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California is the first U.S. state to begin a trial of digital license plates and is focusing on Sacramento for the test. Statistics from late May found that only 116 cars in California have the high-tech plates so far. However, under the pilot program’s rules, that number could rise to approximately 175,000 — equaling one half of 1 percent of the total cars in the state.
The DMV Doesn’t Offer Them
The new plates reportedly include batteries and computer chips and use the same technology as Amazon Kindle devices. Also, instead of metal components, these car attachments have screens covered with a protective material. However, those are not the only characteristics that set these plates apart from conventional license plates.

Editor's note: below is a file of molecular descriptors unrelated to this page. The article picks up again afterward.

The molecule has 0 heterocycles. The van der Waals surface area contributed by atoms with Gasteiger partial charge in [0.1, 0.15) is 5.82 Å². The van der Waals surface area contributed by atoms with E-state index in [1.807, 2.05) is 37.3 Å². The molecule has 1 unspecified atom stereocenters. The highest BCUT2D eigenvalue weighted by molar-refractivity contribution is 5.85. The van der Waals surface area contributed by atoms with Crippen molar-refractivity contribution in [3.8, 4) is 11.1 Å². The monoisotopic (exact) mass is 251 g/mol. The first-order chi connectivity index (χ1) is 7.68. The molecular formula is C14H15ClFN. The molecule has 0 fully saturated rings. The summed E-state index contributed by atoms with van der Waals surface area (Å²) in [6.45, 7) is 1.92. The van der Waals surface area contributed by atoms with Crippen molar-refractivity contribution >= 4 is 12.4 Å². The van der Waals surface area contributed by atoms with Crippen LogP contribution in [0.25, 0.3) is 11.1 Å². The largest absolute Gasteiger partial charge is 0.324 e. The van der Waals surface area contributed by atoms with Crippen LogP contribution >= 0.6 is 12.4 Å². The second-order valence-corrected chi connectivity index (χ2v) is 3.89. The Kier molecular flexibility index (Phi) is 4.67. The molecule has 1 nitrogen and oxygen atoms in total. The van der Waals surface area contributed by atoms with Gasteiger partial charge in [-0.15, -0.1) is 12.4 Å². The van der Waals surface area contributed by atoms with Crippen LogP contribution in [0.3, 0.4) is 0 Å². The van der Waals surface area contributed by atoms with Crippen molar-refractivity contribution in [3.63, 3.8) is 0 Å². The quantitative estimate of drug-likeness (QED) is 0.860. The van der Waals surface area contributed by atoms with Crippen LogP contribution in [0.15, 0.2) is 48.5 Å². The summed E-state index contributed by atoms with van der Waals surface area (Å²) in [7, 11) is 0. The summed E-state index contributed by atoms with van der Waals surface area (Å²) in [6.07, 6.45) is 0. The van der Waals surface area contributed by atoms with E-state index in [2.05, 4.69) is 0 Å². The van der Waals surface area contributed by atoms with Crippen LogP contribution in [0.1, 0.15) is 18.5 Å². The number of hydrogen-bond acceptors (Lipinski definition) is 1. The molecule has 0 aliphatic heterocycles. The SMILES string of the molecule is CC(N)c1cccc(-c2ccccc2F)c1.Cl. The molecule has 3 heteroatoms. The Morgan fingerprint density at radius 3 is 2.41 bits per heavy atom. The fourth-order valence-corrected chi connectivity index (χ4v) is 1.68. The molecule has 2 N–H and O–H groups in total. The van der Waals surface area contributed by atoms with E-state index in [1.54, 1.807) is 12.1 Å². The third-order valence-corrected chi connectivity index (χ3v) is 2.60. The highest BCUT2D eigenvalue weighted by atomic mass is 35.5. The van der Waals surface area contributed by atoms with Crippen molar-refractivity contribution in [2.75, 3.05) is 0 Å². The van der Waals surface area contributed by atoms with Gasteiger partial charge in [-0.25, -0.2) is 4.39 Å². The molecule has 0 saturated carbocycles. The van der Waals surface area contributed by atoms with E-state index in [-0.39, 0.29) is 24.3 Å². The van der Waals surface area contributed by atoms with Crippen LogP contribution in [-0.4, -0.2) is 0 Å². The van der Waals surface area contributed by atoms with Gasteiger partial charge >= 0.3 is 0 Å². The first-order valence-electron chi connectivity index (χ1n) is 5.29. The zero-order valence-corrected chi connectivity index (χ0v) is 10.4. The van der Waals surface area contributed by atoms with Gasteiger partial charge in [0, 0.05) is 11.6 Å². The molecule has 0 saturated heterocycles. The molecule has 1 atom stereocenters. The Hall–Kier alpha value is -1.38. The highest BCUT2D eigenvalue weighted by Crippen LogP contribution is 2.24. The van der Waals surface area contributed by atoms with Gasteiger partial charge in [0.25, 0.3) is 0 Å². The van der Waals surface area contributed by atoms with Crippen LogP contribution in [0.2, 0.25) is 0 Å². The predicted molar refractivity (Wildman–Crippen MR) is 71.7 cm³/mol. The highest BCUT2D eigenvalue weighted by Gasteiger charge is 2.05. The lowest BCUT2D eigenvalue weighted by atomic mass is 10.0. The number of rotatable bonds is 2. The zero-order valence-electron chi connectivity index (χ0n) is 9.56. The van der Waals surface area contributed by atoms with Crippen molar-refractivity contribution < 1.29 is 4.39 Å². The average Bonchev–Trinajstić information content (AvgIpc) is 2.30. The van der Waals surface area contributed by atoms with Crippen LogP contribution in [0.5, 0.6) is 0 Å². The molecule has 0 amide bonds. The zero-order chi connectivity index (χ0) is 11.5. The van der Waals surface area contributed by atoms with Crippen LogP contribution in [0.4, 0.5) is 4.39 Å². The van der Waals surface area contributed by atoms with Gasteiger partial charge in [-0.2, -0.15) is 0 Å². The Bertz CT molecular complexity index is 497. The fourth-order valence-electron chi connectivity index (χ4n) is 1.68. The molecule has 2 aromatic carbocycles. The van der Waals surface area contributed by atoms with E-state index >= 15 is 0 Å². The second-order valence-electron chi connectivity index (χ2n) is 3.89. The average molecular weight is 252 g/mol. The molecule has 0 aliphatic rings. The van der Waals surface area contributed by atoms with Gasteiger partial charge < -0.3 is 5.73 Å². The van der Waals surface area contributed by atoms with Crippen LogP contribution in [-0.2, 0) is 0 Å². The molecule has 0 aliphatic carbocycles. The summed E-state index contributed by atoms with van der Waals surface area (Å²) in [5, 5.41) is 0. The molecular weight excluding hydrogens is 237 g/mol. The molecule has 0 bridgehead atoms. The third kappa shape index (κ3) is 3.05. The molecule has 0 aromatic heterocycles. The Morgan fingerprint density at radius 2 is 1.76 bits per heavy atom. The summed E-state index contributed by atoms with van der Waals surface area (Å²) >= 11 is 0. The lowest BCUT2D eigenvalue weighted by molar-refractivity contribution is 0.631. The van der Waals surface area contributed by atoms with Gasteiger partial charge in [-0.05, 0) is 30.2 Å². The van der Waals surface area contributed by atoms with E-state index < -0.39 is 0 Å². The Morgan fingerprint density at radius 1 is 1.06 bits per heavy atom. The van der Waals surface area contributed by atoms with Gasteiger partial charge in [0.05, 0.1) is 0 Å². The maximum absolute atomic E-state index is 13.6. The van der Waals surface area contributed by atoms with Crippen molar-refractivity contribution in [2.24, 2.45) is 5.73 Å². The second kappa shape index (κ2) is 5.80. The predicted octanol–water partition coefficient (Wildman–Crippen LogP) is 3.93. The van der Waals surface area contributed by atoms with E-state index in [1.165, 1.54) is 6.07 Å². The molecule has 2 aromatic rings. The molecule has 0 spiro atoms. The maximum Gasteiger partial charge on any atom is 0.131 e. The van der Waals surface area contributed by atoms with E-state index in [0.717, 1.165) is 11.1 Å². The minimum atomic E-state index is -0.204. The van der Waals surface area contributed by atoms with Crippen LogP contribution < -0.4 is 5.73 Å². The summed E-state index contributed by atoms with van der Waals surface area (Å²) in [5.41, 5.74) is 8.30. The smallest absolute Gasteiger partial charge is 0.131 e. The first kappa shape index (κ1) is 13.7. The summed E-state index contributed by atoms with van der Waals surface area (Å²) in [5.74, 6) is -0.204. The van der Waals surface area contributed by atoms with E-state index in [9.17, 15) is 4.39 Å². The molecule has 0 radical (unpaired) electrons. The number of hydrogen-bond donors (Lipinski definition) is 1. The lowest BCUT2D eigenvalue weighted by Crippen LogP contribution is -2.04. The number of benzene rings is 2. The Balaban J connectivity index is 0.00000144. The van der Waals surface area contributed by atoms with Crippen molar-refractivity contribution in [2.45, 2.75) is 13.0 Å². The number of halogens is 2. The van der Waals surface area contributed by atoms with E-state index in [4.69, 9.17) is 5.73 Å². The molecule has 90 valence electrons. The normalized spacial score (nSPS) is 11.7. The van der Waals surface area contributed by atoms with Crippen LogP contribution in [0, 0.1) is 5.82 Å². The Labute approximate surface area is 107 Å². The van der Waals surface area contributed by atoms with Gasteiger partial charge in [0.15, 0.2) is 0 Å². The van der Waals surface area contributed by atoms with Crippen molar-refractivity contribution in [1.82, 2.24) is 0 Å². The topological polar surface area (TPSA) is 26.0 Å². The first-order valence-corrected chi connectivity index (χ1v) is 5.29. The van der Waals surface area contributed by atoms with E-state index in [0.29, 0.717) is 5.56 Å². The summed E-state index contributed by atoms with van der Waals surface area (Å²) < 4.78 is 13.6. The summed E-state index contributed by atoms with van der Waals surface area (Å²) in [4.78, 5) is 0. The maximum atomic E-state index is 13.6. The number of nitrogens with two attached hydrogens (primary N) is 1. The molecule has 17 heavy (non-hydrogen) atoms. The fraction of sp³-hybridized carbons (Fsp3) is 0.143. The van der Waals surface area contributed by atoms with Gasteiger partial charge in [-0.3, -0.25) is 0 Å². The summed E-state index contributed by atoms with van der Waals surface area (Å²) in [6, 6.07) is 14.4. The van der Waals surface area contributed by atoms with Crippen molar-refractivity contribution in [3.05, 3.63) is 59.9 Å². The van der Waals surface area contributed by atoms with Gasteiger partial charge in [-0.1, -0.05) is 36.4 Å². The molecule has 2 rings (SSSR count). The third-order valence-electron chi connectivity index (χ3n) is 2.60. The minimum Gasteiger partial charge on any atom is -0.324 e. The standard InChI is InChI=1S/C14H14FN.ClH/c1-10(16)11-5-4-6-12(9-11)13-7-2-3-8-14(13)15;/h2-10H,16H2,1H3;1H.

Drivers will not be able to order the plates from their nearest Department of Motor Vehicles (DMV) locations. Instead, they’ll have to go to participating dealerships to buy the plates and get them installed.
The cost for the plate itself should be around $699, plus whatever dealers decide to charge for installation. Drivers who opt for the digital license plates will also pay a monthly subscription fee of approximately $7.
What Can the Plates Do?
The Sacramento government recently received 24 Chevrolet Bolt vehicles equipped with …
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